But for one thing, you’d have to acknowledge that “Kryptonite” was by far the band’s finest moment. Not nearly as draggy or morose as most of their later songs, the song even has a certain energy to it, propelled by the martial-sounding drumming and the the reverb-heavy guitar work, and the closest that vocalist ______ ______ would ever come to writing actually memorable lyrics. And as previously stated, you also have to sort of marvel at the thing structurally–the way the song gradually builds up throughout the first verse, gradually adding in instruments and creating tension by mixing in those stray, crescendoing notes of guitar feedback. It sounds like it’s about ready to bust open, but like pros, the band makes you wait until the end of the second verse for that, as ….. starts to yell the last lines, and the song explodes into the chorus.

And yeah, the chorus. “If I go crazy then will you still call me Superman? / If I’m alive and well will you be there holding my hand? / I’ll keep you by my side with my superhuman might / Kryptonite.” Fear of death? Relationship insecurity? Comic book fantasies? All of the above? I dunno, and I don’t really want to think about it too much. But it sounds great, blasted at the top of my lungs, at least–especially if you’ve got someone else there to do the harmonies on the ends of the lines with you. It’s one of the biggest choruses to be found in the 00s, and if it doesn’t quite match the previous decade’s anthems either for thematic urgency or lighter-waving power-balladry, then well, that just meant that its charms were more uniquely of this decade. Personally, I can’t imagine 00s rock without this song.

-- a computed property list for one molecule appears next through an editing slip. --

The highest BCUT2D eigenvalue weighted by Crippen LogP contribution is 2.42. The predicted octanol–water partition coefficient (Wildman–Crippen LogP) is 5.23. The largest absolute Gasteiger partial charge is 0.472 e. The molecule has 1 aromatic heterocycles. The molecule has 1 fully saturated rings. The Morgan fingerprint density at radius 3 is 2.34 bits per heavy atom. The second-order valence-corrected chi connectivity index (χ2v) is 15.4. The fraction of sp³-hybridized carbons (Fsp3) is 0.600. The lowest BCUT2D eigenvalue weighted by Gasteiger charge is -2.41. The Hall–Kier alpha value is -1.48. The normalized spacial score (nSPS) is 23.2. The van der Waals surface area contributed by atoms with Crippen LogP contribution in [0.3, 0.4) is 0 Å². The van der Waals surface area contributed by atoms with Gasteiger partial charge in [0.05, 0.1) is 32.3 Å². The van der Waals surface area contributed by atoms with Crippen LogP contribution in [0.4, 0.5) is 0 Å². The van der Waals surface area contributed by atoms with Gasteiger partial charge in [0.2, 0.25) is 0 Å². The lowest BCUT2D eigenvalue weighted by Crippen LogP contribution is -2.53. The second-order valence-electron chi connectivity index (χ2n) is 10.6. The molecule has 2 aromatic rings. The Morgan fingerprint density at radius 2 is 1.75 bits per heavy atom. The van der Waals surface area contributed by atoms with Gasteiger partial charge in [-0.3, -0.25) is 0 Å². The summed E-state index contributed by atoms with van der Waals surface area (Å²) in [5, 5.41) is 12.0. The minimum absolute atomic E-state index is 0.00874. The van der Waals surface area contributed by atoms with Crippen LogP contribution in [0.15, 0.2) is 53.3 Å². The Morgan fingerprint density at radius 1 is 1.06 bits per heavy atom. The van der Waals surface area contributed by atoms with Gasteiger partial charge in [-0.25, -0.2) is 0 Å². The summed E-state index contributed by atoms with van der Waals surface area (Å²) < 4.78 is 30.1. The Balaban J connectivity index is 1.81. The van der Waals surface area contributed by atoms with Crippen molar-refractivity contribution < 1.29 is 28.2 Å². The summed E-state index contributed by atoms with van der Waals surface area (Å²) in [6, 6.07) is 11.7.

Brad Arnold. I actually think I knew that one once upon a time.

*Though Chuck’s VH point is decent, he couldn’t really be much wronger about “Godzilla” being a song more deserving of the spot “(Don’t Fear) The Reaper” holds in the BOC discography, so don’t get the idea that I endorse the entire article.

The List So Far: